“Kokoschka” is inspired by the story of passion and obsession that the artist Oskar Kokoschka had with the composer Alma Mahler, a relationship that went to the extreme limit of madness. We talk about it with the creators of the show, Ledwina Costantini (also performer) and Daniele Bernardi, of Opera retablO.
The starting point of the performance is the relationship between the artist Oskar Kokoschka and the composer and writer Alma Mahler. What is their story?
Kokoschka (Pöchlarn, 1886 – Montreux, 1980) had trained between 1905 and 1909 at the Realschule in Vienna, under the guidance of von Kenner, Czeschka and Löffler. He had then been influenced by the personality of Gustav Klimt, thanks to whom he had been presented to the public for the first time during the Kunstshau of 1908, earning himself the appellation ‘savage’ by the critics. In 1912 he met Alma Mahler (Vienna, 1879 – New York, 1964), the widow of the great composer Gustav Mahler, who came from a prominent family where art was highly regarded and cultivated. Seduced by her beauty, Kokoschka fell madly in love, developing a passionate and possessive feeling for her. The two then lived a tormented relationship, hinging on the demands of the artist’s narcissistic personality until Alma, exasperated, decided to leave. The acts following the break-up of the relationship were astonishing, grotesque and over the top.
How did this couple inspire the show?
Our play is not the chronicle of their relationship. We could have taken this route, but we soon realised that we were not interested in a museum-performance perspective. What we wanted instead was to use elements of these events by taking them out of their context and projecting them into a broader dimension. That dimension is, quite simply, that of the inherent violence of the most important of human feelings: love.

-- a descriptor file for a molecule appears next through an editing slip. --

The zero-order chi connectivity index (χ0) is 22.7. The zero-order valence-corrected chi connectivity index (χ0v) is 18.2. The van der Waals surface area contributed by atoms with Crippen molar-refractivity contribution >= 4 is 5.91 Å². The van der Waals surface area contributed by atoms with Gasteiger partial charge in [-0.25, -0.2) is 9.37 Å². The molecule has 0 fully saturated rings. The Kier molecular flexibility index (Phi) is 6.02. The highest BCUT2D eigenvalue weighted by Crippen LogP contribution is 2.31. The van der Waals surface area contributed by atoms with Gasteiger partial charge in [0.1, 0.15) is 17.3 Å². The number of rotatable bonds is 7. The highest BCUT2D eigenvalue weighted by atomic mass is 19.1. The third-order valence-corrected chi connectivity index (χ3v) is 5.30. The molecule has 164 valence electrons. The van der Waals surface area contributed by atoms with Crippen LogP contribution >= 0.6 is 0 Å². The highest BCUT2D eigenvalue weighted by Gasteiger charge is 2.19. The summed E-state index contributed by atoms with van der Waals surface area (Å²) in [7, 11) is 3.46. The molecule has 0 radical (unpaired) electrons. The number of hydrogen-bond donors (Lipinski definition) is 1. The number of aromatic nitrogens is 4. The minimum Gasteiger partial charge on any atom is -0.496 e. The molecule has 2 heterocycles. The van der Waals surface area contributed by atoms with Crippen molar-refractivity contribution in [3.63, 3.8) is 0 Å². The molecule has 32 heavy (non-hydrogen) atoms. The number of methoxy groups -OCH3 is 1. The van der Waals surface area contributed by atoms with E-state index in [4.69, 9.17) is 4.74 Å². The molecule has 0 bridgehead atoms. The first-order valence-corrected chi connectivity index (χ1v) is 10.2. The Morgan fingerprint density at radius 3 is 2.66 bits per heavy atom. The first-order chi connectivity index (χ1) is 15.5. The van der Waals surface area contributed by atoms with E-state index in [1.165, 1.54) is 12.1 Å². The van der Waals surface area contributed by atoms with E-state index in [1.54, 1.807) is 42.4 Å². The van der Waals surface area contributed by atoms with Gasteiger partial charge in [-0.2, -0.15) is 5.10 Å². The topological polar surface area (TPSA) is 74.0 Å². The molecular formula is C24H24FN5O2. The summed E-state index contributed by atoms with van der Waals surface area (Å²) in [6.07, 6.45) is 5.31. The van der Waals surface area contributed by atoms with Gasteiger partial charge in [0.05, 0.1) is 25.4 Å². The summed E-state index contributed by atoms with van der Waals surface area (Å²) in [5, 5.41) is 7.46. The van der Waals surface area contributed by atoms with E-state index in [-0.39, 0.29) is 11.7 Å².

You will be on stage together with some objects. Who are you playing? What do the objects represent?
I cannot answer this question, because it would reveal the nature of the performance. But I can say that mine will not exactly be the interpretation of a character, but rather a performance of a series of symbolic activities, inspired by the relationship between Kokoschka and Alma Mahler.
In what sense do loving and violent feelings interpenetrate? Why can love lead to madness?
It is by no means easy to answer, as the subject is multifaceted, vast and elusive. First of all, it is good to say, even if it may seem banal, that there is a substantial difference between falling in love and love: the former, falling in love, is a reflexive feeling, not aimed directly at the other but at oneself through the other; the latter, on the other hand, is the most human and indefinite feeling that exists. It is the highest feeling that involves accepting the loved one for what he or she is and not for what he or she represents. That said, both of these feelings have a violent aspect, because when they hit us they “move” us from our centre. Falling in love causes restlessness to snake through our lives through the other’s desire; love pushes us to expose ourselves, to transform ourselves and to do things that, without the other, we would not be willing to do. Perhaps this is why love can drive us to madness, because by being “invaded” by the ghost of the other, it is as if we could potentially lose ourselves.
In the painting “The Bride of the Wind” Kokoschka depicts his relationship with Alma shortly before its end (the painting can be viewed at the Kunstmuseum Basel). What happens when a whirlwind passion ends?
I don’t think it is the same for everyone, it depends on the individual and the personal resources of each person. What is certain is that passion, in general, comes to an end and alone is not enough to build a love, which is what is worth fighting for.
“Kokoschka” is at the Teatro Foce from 09 to 11.02.
More information: foce.ch